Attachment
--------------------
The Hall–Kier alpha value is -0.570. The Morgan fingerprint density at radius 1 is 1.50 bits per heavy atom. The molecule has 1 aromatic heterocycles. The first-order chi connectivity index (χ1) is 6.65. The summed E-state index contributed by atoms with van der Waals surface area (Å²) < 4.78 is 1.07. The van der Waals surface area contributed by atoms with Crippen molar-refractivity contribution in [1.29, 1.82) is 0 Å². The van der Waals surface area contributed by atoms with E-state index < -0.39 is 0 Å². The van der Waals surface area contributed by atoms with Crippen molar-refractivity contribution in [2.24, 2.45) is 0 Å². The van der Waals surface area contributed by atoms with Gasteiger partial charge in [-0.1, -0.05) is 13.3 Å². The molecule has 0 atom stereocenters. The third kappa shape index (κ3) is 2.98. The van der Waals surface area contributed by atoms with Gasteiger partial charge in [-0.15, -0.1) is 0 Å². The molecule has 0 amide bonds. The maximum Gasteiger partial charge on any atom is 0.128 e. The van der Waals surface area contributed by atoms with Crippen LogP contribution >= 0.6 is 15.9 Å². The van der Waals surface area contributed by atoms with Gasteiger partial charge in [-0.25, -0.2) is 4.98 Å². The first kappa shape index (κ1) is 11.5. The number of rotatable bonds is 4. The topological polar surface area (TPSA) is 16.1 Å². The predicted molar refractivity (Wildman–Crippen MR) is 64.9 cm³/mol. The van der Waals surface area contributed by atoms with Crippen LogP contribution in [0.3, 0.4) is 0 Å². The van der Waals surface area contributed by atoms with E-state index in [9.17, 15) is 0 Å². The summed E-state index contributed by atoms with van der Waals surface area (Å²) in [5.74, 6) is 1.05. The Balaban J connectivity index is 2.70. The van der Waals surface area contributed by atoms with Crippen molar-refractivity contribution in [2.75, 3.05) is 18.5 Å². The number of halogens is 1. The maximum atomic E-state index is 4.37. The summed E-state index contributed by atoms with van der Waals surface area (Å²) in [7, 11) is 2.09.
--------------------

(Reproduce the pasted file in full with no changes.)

The Hall–Kier alpha value is -0.570. The Morgan fingerprint density at radius 1 is 1.50 bits per heavy atom. The molecule has 1 aromatic heterocycles. The first-order chi connectivity index (χ1) is 6.65. The summed E-state index contributed by atoms with van der Waals surface area (Å²) < 4.78 is 1.07. The van der Waals surface area contributed by atoms with Crippen molar-refractivity contribution in [1.29, 1.82) is 0 Å². The van der Waals surface area contributed by atoms with E-state index < -0.39 is 0 Å². The van der Waals surface area contributed by atoms with Crippen molar-refractivity contribution in [2.24, 2.45) is 0 Å². The van der Waals surface area contributed by atoms with Gasteiger partial charge in [-0.1, -0.05) is 13.3 Å². The molecule has 0 atom stereocenters. The third kappa shape index (κ3) is 2.98. The van der Waals surface area contributed by atoms with Gasteiger partial charge in [-0.15, -0.1) is 0 Å². The molecule has 0 amide bonds. The maximum Gasteiger partial charge on any atom is 0.128 e. The van der Waals surface area contributed by atoms with Crippen LogP contribution >= 0.6 is 15.9 Å². The van der Waals surface area contributed by atoms with Gasteiger partial charge in [-0.25, -0.2) is 4.98 Å². The first kappa shape index (κ1) is 11.5. The number of rotatable bonds is 4. The topological polar surface area (TPSA) is 16.1 Å². The predicted molar refractivity (Wildman–Crippen MR) is 64.9 cm³/mol. The van der Waals surface area contributed by atoms with Crippen LogP contribution in [0.3, 0.4) is 0 Å². The van der Waals surface area contributed by atoms with E-state index in [9.17, 15) is 0 Å². The summed E-state index contributed by atoms with van der Waals surface area (Å²) in [5.74, 6) is 1.05. The Balaban J connectivity index is 2.70. The van der Waals surface area contributed by atoms with Crippen molar-refractivity contribution in [2.75, 3.05) is 18.5 Å². The number of halogens is 1. The maximum atomic E-state index is 4.37. The summed E-state index contributed by atoms with van der Waals surface area (Å²) in [7, 11) is 2.09.